Discover Where the National Parks and the Arts Intersect
The National Park Service, we know, protects and preserves important historical landmarks and expansive, undeveloped natural landscapes. However, many NPS units also have ties to the creative arts, and are dedicated to honoring and preserving an artistic legacy. We've taken a closer look at parks that focus upon artists, writers, and important creative and cultural pursuits that uniquely reflect and reexamine American culture.
Honoring the American playwright, the historic site encompasses O'Neill's home, Tau House, where he wrote some of his most iconic plays, including Long Day’s Journey into Night and The Iceman Cometh. Tours of the home are available but require advance reservations, except for Saturdays. Entry into the grounds is by NPS shuttle bus only, picked up in Danville, California. You might even be lucky, and catch an O’Neill play in the adjacent barn!
Wolf Trap is the nation’s only NPS unit that exists to present live performing arts. You can catch a performance here between May and September. With a varied schedule of live music, theatre, dance and opera, there’s something for everyone. In the off-season, the park is open for hiking and picnicking.
The only NPS site dedicated to an art form and not an artist, New Orleans Jazz NHP offers guests the chance to take in a live, free jazz performance by the park rangers, as well as other musicians, in the heart of the French Quarter. Visitors can explore the history of jazz in the city via a self guided tour.
New Hampshire’s only NPS unit (aside from a bit of the Appalachian Trail,) this site is a fabulous preservation of the studios, grounds, art colony and home of the sculptor Augustus Saint-Gaudens. Tour the lush grounds, hear a concert, and take a guided tour during the summer months. You may view the casting for his famous bronze bas-relief for the Robert Gould Shaw Memorial, which is part of the Boston African American NHS.
Discover the studio of American’s preeminent landscape and park architect, responsible for the design of Acadia National Park, Great Smoky Mountains National Park, Yosemite Valley and New York's Central Park, among many others. The grounds and house are open for tours, and inside you will find the studio and offices intact, as if Olmsted were still working there. Note that like many of the Boston parks, this site is only open seasonally, typically Memorial Day to early October, due to winter weather.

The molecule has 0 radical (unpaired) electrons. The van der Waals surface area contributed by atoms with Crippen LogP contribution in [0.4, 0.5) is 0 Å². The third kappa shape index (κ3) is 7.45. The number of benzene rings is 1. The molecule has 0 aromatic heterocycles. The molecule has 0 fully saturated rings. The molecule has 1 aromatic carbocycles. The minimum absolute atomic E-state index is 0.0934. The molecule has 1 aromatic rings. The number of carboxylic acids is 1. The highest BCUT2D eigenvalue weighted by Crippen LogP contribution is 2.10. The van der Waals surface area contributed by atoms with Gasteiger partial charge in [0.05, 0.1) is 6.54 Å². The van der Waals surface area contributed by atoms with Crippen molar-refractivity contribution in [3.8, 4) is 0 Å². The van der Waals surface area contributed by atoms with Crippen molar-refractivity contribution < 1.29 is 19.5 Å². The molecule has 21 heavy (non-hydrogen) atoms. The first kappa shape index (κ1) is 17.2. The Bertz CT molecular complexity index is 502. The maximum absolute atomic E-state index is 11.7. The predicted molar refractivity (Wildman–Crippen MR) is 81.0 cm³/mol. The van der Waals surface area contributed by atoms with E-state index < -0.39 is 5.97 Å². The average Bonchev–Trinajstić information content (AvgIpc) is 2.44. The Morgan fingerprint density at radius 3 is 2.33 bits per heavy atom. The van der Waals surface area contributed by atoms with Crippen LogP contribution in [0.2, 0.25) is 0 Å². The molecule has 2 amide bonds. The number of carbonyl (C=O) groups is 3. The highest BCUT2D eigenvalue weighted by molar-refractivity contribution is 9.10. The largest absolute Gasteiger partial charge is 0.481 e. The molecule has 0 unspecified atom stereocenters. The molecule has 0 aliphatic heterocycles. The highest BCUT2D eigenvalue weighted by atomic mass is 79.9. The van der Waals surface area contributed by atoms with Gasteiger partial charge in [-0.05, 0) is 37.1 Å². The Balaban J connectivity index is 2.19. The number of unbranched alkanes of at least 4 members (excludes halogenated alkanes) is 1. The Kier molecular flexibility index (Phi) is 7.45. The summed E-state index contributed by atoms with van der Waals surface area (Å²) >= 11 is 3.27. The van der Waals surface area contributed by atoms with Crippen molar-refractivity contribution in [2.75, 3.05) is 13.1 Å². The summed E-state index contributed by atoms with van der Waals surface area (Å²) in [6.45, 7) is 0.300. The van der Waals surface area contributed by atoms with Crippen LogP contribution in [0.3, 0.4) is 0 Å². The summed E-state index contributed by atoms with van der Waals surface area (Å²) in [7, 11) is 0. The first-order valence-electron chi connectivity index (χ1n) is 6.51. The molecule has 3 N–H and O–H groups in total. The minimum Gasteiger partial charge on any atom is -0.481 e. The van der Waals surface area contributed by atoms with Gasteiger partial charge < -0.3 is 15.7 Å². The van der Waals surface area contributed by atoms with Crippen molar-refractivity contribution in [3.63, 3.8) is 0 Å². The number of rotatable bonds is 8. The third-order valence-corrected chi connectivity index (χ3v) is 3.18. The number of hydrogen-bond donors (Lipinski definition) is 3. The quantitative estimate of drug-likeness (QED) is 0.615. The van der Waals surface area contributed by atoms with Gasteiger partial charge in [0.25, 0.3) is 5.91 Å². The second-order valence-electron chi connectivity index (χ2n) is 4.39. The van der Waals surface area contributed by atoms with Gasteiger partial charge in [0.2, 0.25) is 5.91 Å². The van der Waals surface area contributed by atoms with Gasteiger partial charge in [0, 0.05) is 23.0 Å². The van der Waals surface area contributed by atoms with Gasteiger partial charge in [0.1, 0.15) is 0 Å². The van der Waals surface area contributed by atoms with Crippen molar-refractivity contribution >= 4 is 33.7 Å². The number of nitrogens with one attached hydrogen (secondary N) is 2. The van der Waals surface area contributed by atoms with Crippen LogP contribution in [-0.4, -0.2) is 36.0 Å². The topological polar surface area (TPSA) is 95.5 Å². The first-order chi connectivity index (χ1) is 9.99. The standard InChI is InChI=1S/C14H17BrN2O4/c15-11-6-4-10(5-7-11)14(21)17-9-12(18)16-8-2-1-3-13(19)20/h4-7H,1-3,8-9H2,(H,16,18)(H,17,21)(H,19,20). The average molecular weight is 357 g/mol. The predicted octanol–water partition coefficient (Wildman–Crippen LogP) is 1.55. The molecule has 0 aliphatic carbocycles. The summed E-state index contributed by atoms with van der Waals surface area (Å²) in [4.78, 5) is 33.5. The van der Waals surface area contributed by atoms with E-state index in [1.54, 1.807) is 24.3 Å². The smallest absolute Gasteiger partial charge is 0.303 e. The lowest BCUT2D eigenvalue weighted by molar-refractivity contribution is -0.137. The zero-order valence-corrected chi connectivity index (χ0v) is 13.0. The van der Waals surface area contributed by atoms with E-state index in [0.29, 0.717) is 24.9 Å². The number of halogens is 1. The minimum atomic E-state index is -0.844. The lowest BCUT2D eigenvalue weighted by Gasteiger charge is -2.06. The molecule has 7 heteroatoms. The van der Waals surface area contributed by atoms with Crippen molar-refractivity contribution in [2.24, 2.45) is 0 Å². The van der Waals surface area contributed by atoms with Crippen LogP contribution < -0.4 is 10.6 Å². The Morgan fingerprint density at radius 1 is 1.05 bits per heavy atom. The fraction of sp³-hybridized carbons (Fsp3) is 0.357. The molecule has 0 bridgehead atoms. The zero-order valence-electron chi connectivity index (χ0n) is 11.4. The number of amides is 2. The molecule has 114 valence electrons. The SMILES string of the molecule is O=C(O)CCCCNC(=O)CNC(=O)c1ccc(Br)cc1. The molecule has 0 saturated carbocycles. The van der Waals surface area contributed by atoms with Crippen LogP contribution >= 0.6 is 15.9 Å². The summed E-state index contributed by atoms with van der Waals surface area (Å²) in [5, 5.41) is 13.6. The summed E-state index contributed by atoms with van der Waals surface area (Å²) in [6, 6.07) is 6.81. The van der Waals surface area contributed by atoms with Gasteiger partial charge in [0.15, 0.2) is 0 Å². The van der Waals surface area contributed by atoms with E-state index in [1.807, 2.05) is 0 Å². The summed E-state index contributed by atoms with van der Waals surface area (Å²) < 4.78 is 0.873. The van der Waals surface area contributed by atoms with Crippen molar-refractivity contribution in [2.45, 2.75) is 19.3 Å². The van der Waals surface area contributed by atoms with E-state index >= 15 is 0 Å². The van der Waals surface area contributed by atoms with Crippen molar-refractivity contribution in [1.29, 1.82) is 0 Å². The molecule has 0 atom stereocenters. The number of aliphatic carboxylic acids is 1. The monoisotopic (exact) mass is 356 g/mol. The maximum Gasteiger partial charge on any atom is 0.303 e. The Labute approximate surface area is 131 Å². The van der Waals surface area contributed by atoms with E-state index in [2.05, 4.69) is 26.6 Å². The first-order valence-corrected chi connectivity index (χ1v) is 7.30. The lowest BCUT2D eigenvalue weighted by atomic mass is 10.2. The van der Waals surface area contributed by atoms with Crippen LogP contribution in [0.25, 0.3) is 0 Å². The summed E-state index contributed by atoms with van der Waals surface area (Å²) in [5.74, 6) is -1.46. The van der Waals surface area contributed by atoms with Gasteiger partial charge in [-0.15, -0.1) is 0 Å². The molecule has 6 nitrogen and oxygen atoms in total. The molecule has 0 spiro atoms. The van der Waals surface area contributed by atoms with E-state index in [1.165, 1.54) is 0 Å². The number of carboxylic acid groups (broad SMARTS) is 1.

The Washington D.C. home of Frederick Douglass, the great writer and orator. The NPS and nonprofit partners have kept the home in the same condition as lived in by Douglass and his family in the early 20th century. Home tours (by ranger only) take you through the marvelously restored and preserved rooms, with many original artifacts and pieces of furniture, including Douglass' work desk. On the property, you'll also find a replica of his "Growlery", a stone cabin where he wrote and read for many hours each day.
The site of Abraham Lincoln’s assassination, Ford’s Theatre (a 20th century reconstruction of the original) also operates as both a museum and theater. Live professional performances of both classic and modern drama, are still presented between September and May.
The Connecticut home and studio of painter J. Alden Weir, the site preserves the property as it existed in the late 19th century. With the extensive gardens and lush natural woods, it's also a great place to enjoy the outdoors. Many other famous artists journeyed to the farm to both visit and create work on the grounds. The NPS continues the tradition of arts creation by hosting a monthly rotating artist-in-residence program.
Lifelong home of the great American poet and writer, Henry Wadsworth Longfellow, this site also has an older history, as the site of George Washington’s headquarters from 1775-1776. It proved to be such a popular model for a house that the Sears, Roebuck and Company sold blueprints, for those interested in designing replicas. Many of Longfellow’s original belongings and furniture are still on display, with guided tours offered seasonally during the summer and early fall.
The home of the Pulitzer Prize winning Poet, Carl Sandburg, is preserved in the manner in which he and his family lived in the 1950s. You can explore the grounds, and wander the same trails that Sandburg did to inspire his writing. Of course, a huge draw are the goats, which are descendants of Paula Sandberg’s prize winning herd.
Carved between 1300 and 1600, over 24,000 rock art images of various significance exist on the basalt rocks located within this monument. Located in the Albuquerque metro area, the petroglyphs represent one of the most dense collections of rock art in the world. You can explore the monument via a series of trails that range in skill level.
Tour the home where John Muir lived for nearly a quarter of a century, and where most of his major writing and conservation work occurred, including the founding of the Sierra Club. The Muir site is within a short drive of the O’Neill site, and is comprised of more than 300 acres of land and trails.
The only remaining known home of the famous author, the site exhibits a room that is based on his aesthetic beliefs. There are few actual Poe artifacts remaining, and the house itself is not preserved to his time. This is a less frequented NPS site in Philadelphia, and it is only open Friday though Sunday.